The Struggles of Charles Barkley

By Hans Kersting, Golf Professional

Last update: Friday, March 10th, 2017

Back in the early 90s, I spent a lot of time working with a well-known golf instructor in Scottsdale, Arizona. I would make the drive from Albuquerque, New Mexico to spend an occasional weekend fine tuning my game with this gentleman. More often than not, I would be sharing the range with some PGA Tour players. However, it wasn’t these tour players that would capture my attention while I was practicing. There was another guy on the range once in a while who stood out amongst all others. His name was Charles Barkley.

Charles Barkley played basketball for the Phoenix Suns from 1992-1996. Prior to joining the Suns, he had been an All-Star with the Philadelphia Sixers. As you can imagine, there wasn’t a lot of golf to be played in Philadelphia during the basketball season. Phoenix, on the other hand, was a different story. Upon joining the Suns, Barkley began taking golf lessons from the same instructor I was working with. Believe it or not, he was actually pretty good. His golf swing didn’t have the recognizable ‘hitch’ that he is so famous for nowadays. His swing had tremendous rhythm and balance. However, this all changed after winning the NBA MVP Award in 1993. The combination of his love for golf, and his new status as the NBA MVP, presented Barkley with more invitations to golf in Celebrity Golf Tournaments.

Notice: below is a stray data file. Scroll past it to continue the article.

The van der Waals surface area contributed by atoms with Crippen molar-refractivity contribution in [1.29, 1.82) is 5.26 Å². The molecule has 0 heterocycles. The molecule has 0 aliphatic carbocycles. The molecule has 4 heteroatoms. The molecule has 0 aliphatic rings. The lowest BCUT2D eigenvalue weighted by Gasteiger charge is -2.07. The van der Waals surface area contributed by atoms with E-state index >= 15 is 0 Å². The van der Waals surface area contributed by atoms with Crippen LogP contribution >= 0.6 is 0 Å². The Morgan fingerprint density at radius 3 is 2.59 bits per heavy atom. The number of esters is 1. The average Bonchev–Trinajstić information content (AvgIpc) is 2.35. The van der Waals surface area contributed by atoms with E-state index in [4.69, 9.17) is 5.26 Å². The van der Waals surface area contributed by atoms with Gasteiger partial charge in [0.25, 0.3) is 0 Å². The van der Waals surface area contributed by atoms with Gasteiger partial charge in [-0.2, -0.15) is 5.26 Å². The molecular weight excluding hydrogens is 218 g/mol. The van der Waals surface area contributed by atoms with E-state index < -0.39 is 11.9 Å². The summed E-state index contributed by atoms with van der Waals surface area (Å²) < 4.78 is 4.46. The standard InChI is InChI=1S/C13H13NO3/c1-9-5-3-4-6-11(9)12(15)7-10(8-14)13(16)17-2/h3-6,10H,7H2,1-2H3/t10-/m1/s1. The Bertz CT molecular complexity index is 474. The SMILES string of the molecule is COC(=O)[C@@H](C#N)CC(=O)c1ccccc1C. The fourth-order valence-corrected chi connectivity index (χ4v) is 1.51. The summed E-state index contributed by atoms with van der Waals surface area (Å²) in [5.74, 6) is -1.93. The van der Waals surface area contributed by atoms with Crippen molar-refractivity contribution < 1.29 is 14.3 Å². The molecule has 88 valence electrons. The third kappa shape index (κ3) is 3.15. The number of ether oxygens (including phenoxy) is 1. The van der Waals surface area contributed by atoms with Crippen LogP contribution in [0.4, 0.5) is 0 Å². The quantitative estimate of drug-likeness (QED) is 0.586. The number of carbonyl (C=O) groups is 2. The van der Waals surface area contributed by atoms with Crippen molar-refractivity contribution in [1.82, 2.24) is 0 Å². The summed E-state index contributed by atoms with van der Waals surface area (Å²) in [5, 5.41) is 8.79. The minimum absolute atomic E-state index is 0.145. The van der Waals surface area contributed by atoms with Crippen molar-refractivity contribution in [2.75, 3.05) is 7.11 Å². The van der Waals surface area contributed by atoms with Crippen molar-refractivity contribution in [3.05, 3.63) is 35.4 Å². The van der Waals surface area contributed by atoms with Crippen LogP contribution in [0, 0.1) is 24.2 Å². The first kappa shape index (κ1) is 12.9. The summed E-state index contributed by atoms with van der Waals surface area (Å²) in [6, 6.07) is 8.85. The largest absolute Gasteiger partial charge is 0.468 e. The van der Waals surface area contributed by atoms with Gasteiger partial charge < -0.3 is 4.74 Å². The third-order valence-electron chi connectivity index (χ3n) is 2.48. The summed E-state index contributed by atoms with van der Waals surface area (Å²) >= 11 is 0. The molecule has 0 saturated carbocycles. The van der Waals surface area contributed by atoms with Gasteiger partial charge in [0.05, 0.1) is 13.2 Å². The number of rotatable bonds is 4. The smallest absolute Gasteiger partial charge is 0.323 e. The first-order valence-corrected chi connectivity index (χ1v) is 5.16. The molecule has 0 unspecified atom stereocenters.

Celebrity Golf Tournaments attract pretty large crowds. For most of these celebrities, they were used to performing in front of large crowds. Primarily the athletes. As Charles Barkley began hitting golf shots with the gallery off to the side, a growing concern of striking one of them with his golf ball filled his mind. Suddenly, the rhythm and balance that he displayed on the practice range had disappeared. Instead, he developed the ‘hitch’ on his downswing that prevented him from playing the caliber of golf he had become accustomed to.